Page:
Given a set of examples of a shape, we can build a statistical shape model. Each shape in the training set is represented by a set of n labelled landmark points, which must be consistant from one shape to the next. For instance, on a hand example, the 7th point may always correspond to the tip of the thumb.

Given a set of such labelled training examples, we align them into a common co-ordinate frame using Procrustes Analysis. This translates, rotates and scales each training shape so as to minimise the sum of squared distances to the mean of the set.

Each shape can then be represented by a 2n element vector

x = (x_1, ... , x_n, y_1, ... , y_n).

The aligned training set forms a cloud in the 2n dimensional space, and can be considered to be a sample from a probability density function.

In the simplest formulation, we approximate the cloud with a gaussian.We use Principal Component Analysis (PCA) to pick out the main axes of the cloud, and model only the first few, which account for the majority of the variation.

The shape model is thenx = x_mean + Pb

where x_mean is the mean of the aligned training examples, P is a 2n x t matrix whose columns are unit vectors along the principal axes of the cloud, and b is a t element vector of shape parameters.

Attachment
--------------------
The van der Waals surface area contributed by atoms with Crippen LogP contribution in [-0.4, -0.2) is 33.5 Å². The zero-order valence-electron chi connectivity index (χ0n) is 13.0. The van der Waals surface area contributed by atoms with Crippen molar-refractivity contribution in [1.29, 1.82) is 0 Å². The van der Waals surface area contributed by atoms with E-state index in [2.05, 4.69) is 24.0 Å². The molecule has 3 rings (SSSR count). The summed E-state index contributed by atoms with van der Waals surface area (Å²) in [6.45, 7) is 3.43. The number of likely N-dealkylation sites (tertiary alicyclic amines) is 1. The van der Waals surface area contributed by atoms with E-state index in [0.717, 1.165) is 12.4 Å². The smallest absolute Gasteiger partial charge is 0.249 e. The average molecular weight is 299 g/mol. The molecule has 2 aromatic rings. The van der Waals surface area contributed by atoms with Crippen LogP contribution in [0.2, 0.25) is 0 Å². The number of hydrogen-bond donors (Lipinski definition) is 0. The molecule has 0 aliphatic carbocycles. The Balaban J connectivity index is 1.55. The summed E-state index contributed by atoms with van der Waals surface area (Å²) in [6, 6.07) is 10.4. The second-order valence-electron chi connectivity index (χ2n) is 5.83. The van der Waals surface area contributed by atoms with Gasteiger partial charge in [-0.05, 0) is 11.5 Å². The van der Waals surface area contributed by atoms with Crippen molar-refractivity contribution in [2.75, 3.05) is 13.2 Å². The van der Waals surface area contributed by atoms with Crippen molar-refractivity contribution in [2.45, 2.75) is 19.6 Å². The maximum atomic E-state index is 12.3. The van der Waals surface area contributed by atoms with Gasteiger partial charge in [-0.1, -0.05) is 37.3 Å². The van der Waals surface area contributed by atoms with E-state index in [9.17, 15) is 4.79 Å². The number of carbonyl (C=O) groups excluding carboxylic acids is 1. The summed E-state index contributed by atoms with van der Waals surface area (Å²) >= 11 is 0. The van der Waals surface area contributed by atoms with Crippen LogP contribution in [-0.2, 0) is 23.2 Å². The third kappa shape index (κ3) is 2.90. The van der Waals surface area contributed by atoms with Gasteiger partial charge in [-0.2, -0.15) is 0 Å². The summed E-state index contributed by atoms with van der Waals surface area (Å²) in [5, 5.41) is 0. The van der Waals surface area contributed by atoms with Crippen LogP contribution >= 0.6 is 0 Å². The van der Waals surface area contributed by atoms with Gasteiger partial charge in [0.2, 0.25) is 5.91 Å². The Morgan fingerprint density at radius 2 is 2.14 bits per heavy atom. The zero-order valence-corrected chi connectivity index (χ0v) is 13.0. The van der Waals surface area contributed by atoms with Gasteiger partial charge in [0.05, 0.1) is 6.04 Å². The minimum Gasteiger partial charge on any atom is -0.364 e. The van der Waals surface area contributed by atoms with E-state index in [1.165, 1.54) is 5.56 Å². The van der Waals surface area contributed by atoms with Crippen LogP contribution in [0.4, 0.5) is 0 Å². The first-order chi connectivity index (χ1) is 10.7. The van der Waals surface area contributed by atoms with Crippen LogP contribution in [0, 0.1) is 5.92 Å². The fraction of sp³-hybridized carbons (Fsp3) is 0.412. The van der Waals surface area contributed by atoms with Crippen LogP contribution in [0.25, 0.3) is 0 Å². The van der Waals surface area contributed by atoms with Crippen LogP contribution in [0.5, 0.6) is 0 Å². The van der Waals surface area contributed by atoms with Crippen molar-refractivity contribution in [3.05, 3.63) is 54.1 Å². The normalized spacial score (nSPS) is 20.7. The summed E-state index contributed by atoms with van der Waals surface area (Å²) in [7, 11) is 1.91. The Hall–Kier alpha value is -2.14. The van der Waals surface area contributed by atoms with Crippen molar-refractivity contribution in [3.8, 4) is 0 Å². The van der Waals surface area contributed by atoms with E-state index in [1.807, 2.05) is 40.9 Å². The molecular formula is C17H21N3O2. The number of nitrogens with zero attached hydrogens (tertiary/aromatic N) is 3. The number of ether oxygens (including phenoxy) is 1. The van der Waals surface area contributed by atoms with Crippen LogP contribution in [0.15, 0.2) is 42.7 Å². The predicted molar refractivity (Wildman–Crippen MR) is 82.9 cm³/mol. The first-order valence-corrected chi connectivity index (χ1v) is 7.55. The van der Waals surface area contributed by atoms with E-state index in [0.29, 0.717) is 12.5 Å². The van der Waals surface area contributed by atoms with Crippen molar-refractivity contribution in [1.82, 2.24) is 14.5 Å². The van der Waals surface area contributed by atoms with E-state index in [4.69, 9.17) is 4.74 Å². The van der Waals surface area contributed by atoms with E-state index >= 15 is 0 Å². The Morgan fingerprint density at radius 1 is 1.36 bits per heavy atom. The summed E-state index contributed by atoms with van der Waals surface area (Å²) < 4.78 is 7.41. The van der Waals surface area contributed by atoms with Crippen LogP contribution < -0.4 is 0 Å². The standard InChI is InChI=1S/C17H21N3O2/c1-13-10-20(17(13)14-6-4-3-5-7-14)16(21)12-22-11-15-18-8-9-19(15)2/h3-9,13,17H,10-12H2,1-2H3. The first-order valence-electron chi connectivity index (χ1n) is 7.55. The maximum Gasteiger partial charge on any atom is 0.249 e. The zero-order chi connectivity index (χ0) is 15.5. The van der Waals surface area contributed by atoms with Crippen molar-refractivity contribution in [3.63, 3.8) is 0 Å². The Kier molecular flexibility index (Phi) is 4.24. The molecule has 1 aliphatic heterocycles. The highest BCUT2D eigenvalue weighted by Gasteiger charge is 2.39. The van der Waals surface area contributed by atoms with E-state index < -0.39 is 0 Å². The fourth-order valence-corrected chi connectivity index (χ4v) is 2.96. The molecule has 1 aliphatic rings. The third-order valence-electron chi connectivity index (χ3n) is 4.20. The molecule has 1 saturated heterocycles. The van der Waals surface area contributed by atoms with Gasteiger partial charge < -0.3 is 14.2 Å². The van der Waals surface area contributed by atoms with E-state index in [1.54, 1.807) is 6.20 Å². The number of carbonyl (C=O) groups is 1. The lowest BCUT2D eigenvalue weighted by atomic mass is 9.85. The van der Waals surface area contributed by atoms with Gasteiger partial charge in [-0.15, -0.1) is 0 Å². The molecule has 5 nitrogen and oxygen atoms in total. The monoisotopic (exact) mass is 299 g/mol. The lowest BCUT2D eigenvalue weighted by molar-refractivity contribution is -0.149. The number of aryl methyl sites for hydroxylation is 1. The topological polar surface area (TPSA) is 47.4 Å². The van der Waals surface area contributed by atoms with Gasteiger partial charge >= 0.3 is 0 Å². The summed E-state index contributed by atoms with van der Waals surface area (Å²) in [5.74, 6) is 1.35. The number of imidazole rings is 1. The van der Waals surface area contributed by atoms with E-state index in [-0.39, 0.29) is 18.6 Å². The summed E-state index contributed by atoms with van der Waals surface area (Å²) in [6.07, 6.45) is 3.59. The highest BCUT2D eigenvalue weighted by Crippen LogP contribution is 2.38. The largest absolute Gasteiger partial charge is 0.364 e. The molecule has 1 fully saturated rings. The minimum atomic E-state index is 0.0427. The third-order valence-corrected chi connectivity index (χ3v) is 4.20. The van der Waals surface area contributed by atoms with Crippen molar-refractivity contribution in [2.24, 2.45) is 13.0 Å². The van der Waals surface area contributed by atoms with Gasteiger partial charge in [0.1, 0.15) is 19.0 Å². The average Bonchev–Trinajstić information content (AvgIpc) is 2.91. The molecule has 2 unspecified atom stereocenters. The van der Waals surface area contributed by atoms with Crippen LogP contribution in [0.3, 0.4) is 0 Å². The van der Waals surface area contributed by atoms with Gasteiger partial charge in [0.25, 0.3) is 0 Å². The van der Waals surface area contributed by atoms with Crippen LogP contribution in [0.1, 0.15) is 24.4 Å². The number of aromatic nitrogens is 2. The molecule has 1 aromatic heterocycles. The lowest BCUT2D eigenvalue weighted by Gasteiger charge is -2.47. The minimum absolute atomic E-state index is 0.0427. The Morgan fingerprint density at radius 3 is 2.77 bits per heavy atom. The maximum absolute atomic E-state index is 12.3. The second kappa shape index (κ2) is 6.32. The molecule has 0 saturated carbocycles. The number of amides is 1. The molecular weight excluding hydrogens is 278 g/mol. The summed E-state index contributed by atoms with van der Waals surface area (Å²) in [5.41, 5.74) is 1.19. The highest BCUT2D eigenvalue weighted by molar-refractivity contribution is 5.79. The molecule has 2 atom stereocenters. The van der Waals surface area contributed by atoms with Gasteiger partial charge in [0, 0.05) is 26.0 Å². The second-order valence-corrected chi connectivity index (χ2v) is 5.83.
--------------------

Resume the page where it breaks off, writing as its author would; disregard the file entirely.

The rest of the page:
(This model has been dubbed a "Point Distribution Model" (PDM), but has little to do with the Point Distribution in statistics)

By varying the shape parameters within limits learnt from the training set, we can generate new examples.

Such models are used in the Active Shape Model framework to locate new examples in new images.

Consider the outline of a hand, represented by 72 labelled points.

Here are some examples from a training set:

By varying the first three parameters of the shape vector, b, one at a time, we can demonstrate some of the modes of variation allowed by the model:

(Each row obtained by varying on parameter and fixing others at zero)

Here represent the shape of the facial structures with 68 points

The first mode of shape variation of a training set containing many different
view points tends to represent rotation of the head.

We can represent the outline of several brain structures in a single model.

For instance, here is an example from a labelled brain MR image

By varying the first two parameters of the shape vector, b, one at
a time, we can demonstrate some of the modes of variation allowed by the model:

Varying the most significant parameter.

Varying the second most significant parameter.

You can now download a set of tools to build and play with Appearance Models and AAMs here. Enjoy.

Tim Cootes